We've been all over the news of Porsche's upcoming hybrid models, which most insiders expect to include the Cayenne SUV and the upcoming Panamera sedan and the possible GT coupe which would be based on the same underpinnings. The Porsche hybrid system lodges an electric motor offering over 35 additional horsepower and a good deal extra torque between the engine and the transmission. The added power from the motor will go through the same exact driveline that the internal combustion engine's does, which is different than most other hybrid systems. This article from Gizmag indicates that the Panamera hybrid will likely be the world's fastest hybrid, for whatever that is worth. One wonders, though, if the top speed will decrease as the battery drains, or if the system will be designed to provide adequate power to the motor under those circumstances. I would hope that it would not, actually, because the power used to spin the electric motor would be better used to move the vehicle after losses are considered. Oh well, I guess we'll see when it shows up.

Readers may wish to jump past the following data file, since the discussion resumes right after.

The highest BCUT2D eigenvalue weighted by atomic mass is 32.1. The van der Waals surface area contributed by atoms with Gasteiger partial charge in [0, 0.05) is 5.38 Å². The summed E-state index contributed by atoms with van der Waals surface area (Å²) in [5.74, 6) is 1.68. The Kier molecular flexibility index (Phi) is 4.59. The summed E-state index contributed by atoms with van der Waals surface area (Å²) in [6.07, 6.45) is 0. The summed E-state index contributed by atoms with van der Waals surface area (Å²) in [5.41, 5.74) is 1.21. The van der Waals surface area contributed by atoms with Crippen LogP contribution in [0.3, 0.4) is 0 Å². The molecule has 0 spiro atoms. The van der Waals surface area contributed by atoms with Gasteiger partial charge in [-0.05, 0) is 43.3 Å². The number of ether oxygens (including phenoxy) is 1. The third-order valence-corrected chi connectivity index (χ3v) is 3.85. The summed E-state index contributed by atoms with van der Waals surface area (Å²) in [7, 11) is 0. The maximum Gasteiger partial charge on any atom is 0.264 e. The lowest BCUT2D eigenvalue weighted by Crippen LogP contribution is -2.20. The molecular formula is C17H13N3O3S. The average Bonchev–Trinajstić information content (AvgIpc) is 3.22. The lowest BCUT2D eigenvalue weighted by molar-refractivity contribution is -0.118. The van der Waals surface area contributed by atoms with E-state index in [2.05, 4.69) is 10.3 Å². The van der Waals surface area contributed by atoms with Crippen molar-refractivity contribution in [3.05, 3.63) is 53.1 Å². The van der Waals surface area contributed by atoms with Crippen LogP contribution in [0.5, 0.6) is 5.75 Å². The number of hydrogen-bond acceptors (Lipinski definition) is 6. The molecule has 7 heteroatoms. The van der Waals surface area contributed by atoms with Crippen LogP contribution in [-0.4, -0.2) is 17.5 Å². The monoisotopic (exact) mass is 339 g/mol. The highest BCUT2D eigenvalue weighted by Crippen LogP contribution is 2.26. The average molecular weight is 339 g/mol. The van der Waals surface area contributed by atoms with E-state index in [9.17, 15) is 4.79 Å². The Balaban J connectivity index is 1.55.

Once again, news of the Porsche hybrid systems brings up the question of whether it is a good use of money and technology to use hybrid systems for their added performance potential. On one hand, the answer could be no - isn't it a better use of the limited number of batteries and the assorted components of a hybrid on vehicles that will be driven more and use less petroleum in the process? The other side responds that Porsche demands performance no matter the cost, which also is true. Oh well, perhaps the more hybrids there are, the less they will cost in the end.